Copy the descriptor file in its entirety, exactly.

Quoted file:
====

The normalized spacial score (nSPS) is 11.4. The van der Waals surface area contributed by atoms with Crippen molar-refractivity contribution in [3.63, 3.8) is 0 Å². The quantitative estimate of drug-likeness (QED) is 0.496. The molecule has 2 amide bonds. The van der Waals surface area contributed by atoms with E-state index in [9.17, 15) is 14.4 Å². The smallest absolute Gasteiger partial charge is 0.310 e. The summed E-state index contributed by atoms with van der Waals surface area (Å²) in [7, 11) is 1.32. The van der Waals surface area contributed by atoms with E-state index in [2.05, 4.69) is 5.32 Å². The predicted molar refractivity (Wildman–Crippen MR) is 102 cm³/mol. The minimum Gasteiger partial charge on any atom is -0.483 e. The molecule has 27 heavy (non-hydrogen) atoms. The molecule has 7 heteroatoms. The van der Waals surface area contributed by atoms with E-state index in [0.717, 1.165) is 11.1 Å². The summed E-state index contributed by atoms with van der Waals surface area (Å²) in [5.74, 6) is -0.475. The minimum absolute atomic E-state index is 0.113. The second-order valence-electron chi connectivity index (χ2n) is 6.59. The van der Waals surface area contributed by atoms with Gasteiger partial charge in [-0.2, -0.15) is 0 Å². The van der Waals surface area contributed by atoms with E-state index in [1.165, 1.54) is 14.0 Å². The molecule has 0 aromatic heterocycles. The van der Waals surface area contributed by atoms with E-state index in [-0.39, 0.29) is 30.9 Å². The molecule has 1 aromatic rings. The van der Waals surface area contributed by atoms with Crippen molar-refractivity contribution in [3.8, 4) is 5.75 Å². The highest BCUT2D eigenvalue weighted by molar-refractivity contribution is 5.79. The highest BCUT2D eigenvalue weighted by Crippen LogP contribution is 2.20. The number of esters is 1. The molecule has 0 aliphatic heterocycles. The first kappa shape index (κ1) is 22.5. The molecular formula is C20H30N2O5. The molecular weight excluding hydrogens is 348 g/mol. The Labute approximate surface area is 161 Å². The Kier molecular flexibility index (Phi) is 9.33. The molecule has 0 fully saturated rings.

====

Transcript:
The normalized spacial score (nSPS) is 11.4. The van der Waals surface area contributed by atoms with Crippen molar-refractivity contribution in [3.63, 3.8) is 0 Å². The quantitative estimate of drug-likeness (QED) is 0.496. The molecule has 2 amide bonds. The van der Waals surface area contributed by atoms with E-state index in [9.17, 15) is 14.4 Å². The smallest absolute Gasteiger partial charge is 0.310 e. The summed E-state index contributed by atoms with van der Waals surface area (Å²) in [7, 11) is 1.32. The van der Waals surface area contributed by atoms with E-state index in [2.05, 4.69) is 5.32 Å². The predicted molar refractivity (Wildman–Crippen MR) is 102 cm³/mol. The minimum Gasteiger partial charge on any atom is -0.483 e. The molecule has 27 heavy (non-hydrogen) atoms. The molecule has 7 heteroatoms. The van der Waals surface area contributed by atoms with E-state index in [0.717, 1.165) is 11.1 Å². The summed E-state index contributed by atoms with van der Waals surface area (Å²) in [5.74, 6) is -0.475. The minimum absolute atomic E-state index is 0.113. The second-order valence-electron chi connectivity index (χ2n) is 6.59. The van der Waals surface area contributed by atoms with Gasteiger partial charge in [-0.2, -0.15) is 0 Å². The van der Waals surface area contributed by atoms with E-state index in [1.165, 1.54) is 14.0 Å². The molecule has 0 aromatic heterocycles. The van der Waals surface area contributed by atoms with E-state index in [-0.39, 0.29) is 30.9 Å². The molecule has 1 aromatic rings. The van der Waals surface area contributed by atoms with Crippen molar-refractivity contribution in [3.8, 4) is 5.75 Å². The highest BCUT2D eigenvalue weighted by molar-refractivity contribution is 5.79. The highest BCUT2D eigenvalue weighted by Crippen LogP contribution is 2.20. The number of esters is 1. The molecule has 0 aliphatic heterocycles. The first kappa shape index (κ1) is 22.5. The molecular formula is C20H30N2O5. The molecular weight excluding hydrogens is 348 g/mol. The Labute approximate surface area is 161 Å². The Kier molecular flexibility index (Phi) is 9.33. The molecule has 0 fully saturated rings.